What We’ve Learned (So Far) in 2018

When I think about this year’s harvest, the word “struggle” comes to mind. Around the second week of October, we were just coming out of the longest wet spell I had ever seen in my career. Many have struggled to get this large 2018 crop out, but hopefully you’ve made some great progress by the time you read our newsletter.

For me, 2018 will be remembered as the year of extremes, particularly in temperature and moisture. Just when we thought the rivers were going to flow at normal levels after a dry July, they overflowed during the monsoons of September and October. But, we were still able to grow a very large crop. Where did it come from?

Planting conditions: Nothing beats a good seed bed.
Spring started off a little slow due to cold temperatures in March and early April, combined with untimely rains. However, once the rain stopped and field conditions improved, the planters were able to roll. For the most part, the crop was planted in ideal soil conditions and got off to a great start.

Dicamba: It works, but you have to manage it.
After the 2017 release, new regulations were placed on the application of dicamba on dicamba-tolerant soybeans to prevent off-target injury to other crops. While these regulations required more management, we were able to successfully apply dicamba on a number of soybean acres and see outstanding weed control. This success was attributed to increased training, increased dicamba-tolerant soybean acres and a favorable application window in terms of wind speed and moisture.

With increased weed control, we expect dicamba acres to increase in 2019; however, we do not expect the perfect application window we had in 2018. Our recommendation is to plan on spraying your dicamba field in early 2019. Do not wait for weeds to become big and numerous. Waiting to apply could decrease your level of control and possibly put you out of the application window for dicamba, forcing you to a different chemistry with a lower level of weed control.

Nitrogen management is all season long.
We saw excessive rain in June, September and October. Each of these moisture events depleted the nitrogen available in the oil. While the September and October precipitation did not have a large effect on yield, the June rains did. By June, much of the nitrogen that had been applied in the spring or fall had converted to nitrate, which was easily leached from the field. The areas that saw significant leaching also saw limited yield potential due to nitrogen loss.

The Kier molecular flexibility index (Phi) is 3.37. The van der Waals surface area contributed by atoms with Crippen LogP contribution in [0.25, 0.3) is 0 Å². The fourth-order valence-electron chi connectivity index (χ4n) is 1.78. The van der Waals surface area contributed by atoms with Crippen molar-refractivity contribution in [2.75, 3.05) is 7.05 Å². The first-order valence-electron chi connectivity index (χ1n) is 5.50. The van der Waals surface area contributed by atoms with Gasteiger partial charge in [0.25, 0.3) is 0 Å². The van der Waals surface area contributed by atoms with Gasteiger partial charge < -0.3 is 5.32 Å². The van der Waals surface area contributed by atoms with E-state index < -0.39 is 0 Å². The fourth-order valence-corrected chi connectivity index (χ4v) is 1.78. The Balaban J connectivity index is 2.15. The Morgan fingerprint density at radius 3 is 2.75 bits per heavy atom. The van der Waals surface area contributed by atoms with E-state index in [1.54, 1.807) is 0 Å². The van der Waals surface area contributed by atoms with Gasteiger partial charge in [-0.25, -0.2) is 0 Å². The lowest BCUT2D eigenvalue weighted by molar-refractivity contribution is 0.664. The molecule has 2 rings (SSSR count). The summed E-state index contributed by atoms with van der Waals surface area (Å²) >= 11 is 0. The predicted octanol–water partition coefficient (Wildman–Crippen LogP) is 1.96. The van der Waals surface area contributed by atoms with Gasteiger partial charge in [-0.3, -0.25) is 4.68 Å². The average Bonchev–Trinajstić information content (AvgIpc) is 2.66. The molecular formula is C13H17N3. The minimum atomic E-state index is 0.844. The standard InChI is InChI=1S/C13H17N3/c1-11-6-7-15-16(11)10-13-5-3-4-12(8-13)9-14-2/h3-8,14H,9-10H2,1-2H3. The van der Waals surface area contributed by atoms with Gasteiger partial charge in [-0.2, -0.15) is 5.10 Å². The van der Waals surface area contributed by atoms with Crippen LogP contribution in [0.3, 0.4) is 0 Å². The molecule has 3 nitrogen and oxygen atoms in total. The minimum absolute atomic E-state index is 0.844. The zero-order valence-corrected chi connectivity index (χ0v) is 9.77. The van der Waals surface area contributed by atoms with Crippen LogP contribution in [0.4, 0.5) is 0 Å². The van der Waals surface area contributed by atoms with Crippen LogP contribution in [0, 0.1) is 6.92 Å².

With the variability in weather patterns, especially rainfall, we recommend a planned approach to your nitrogen program in 2019. This includes using a nitrogen stabilizer, split-application, monitoring nitrate levels through soil and tissue testing and using management tools like Climate.

Fungicides: To spray or not to spray, that is the question.
Variable weather patterns also made for tough decisions about fungicide application. July started wet but quickly turned hot and dry. With most corn and soybean leaf diseases being prevalent in humid conditions, the decision to spray was forgone to save on input cost. Fast forward to a humid August, followed by a wet September and an October that prevented harvest for the first half of the month.

In addition to the delayed harvest, there were corn crops falling apart with stalk diseases. Many of these diseases started in the leaf and worked into the stalk as the plant matured. However, there were also fields that stood very well throughout harvest. While a fungicide application does not guarantee corn will not go down, we found fungicide had typically been applied to the best standing fields. The fungicide prevented leaf disease, which led to a healthier plant (including stalks).

For 2019, we recommend a planned plant health approach to corn and soybeans. While soybeans show ROI year after year, you can be more strategic with corn. When making your fungicide decision for corn, consider crop rotation, hybrid disease ratings and stalk strength ratings.

Though the 2018 weather pattern may not happen again for 100 years, please take note of how the crop responded to these extremes. This year’s weather definitely pushed our efficiencies in planting, spraying, nitrogen management, disease management and (last but not least) harvest. Make sure you’ve made the right adjustments to your 2019 crop plan based on these lessons.

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